I just read Cold Mountain by Charles Frazier for the second time. I’m convinced this book stands very tall amongst all books recently published, and I would eagerly put money down that it will be considered a true literary classic by future generations.
One reason this opinion may seem surprising to some is that Cold Mountain was a #1 bestseller, and contains many elements of “genre fiction”: a steamy love story, a picturesque travelogue, a few morose battle scenes from the Civil War. The book was even subjected to the indignity of having Nicole Kidman and Jude Law dress up as its characters in a big Hollywood film (I have not seen this film yet, and I’ve been warned to just steer clear). There are echoes of Melville and Kerouac, but the book is clearly not the type of thing I usually go wild over. There’s nothing postmodern or alternative about it … and yet the fact remains that you could stack twenty DeLillo and Bukowski novels into a skyscraper and I’d still choose this book over the whole stack.
Okay, I’ll admit it. I like this book a lot, and the second reading blew me away even more than the first. I’ve been accustomed to saying Raymond Carver is the greatest living writer (which is supposed to be funny since Raymond Carver died of cancer in 1988), but the next time somebody asks me this question — who knows, I may just spit out Charles Frazier’s name. Here are the reasons why:
First, his talent for characterization leaves me awestruck. When I write fiction, I struggle to never create boring, stereotypical characters. This can be an uphill battle, but apparently not for Frazier. He simply turns out one vivid, complex portrait after another. A near-feral teenage girl with a prodigal gift for farming; a thoroughly immoral preacher who loses a wrestling match to a catfish; a witchy goat lady; a drunk who builds his own fiddle; a retarded boy who follows the fiddler around. Who are these people and how did they get so real?
Second, the book’s simple “country-style” narrative structure conceals some deft touches. I can pinpoint the exact moment when Cold Mountain won me over. It’s around page 58, when a preacher (not the incompetent one mentioned above, but the noble and high-minded father of the book’s heroine) leaves the big city of Charleston to take up the call in an abandoned parish in the mountains, and has to adjust to a much less sophisticated clientele:
“The houses were dark inside, even on a bright day. Those with shutters kept them pulled to. Those with curtains kept them drawn … Monroe would rattle on at great length, introducing himself and explaining his view of the church’s mission and talking theology and urging attendance at prayer meetings and services. All the while the men would sit in straight chairs looking at the fire. Many of them went unshod and they stuck their feet out before them with no shame whatsoever. For all you could tell by their bearing. They looked at the fire and said not a word and moved not one muscle in their faces as response to anything Monroe said.”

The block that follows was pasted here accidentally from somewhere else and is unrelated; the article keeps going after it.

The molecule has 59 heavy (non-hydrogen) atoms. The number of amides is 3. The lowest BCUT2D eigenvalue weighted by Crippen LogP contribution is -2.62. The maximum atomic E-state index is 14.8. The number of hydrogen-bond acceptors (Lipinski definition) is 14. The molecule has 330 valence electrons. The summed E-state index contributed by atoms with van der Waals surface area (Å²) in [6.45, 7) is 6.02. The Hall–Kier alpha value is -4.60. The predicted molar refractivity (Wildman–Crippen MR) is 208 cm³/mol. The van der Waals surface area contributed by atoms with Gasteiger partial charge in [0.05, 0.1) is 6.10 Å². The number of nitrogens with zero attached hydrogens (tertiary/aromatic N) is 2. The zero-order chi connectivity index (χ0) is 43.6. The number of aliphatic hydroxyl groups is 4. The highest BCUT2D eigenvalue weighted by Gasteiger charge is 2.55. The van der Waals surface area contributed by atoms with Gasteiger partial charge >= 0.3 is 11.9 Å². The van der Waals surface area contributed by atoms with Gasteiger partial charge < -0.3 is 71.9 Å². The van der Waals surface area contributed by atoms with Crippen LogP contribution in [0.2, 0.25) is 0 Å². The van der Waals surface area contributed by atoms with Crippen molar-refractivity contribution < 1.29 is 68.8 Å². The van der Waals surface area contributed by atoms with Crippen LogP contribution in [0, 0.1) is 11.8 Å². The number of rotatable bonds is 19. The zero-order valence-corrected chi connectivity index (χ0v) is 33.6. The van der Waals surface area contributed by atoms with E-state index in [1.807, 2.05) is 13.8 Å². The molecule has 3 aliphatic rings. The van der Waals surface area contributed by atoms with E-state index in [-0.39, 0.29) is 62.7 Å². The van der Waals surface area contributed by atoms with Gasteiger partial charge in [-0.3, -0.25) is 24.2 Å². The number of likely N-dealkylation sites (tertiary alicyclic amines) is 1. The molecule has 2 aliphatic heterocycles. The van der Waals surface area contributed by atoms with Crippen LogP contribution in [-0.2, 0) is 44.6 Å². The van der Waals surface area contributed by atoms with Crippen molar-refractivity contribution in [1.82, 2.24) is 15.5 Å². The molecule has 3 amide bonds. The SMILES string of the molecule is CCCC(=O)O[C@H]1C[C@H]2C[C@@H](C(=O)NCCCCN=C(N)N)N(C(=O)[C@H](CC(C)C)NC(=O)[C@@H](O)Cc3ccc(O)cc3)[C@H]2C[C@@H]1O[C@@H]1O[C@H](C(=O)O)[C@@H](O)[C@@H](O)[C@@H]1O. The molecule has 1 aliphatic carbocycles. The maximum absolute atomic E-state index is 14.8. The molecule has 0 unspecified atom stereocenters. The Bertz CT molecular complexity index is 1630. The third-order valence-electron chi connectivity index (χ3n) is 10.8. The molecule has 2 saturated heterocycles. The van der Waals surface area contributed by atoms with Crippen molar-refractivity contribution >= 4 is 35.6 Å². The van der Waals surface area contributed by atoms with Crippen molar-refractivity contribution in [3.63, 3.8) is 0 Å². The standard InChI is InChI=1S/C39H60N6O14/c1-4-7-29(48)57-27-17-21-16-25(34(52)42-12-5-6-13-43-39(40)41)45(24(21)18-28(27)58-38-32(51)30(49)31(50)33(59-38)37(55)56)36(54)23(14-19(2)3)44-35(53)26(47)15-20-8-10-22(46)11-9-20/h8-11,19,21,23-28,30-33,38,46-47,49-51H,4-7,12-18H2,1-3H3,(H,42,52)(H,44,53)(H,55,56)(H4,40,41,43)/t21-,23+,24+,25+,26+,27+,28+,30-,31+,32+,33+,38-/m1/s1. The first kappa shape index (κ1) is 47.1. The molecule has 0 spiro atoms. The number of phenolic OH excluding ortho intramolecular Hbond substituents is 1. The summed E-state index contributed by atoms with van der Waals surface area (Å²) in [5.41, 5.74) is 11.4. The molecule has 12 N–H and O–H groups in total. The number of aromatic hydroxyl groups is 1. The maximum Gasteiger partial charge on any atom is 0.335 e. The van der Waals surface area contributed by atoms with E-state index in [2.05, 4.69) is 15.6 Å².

We think we know where the author is going with this, but two pages later we are suddenly exposed to the other side of the story, and discover that the mountain folks, far from being quietly resistant to their new preacher, are actively engaged in hilarity at his expense, playing tricks on him and whispering behind his back. They don’t like his superior attitude, and they’re insulted by his use of the term “mission”, since they themselves have contributed to charitable organizations that send Christian missions to Asia and Africa, and do not appreciate being thought of as requiring missionairies themselves.
This is the kind of feat few writers are capable of. Skateboarders call it a “360”, and it’s no less impressive in a novel taking place in 1864 North Carolina. The preacher and his neighbors eventually come to good terms, and the compassion and warmth the author presents in these scenes point to the moral and political message of the entire book. North Carolina was not highly committed to the Civil War, and the folks in this book are simply victims of the war in every sense. Caught between a slave-holding South and an industrial North, the people of the mountains are simply trampled. Their homes are invaded and overrun, their economies are destroyed, and anarchy rules the land. They can’t defend themselves, but they can retain their pride, and more than anything else that’s the message this book teaches.
You’ve probably noticed that I like this book. I should mention again that I haven’t seen the movie yet, but I have rented the DVD, so I may post some opinions on it shortly.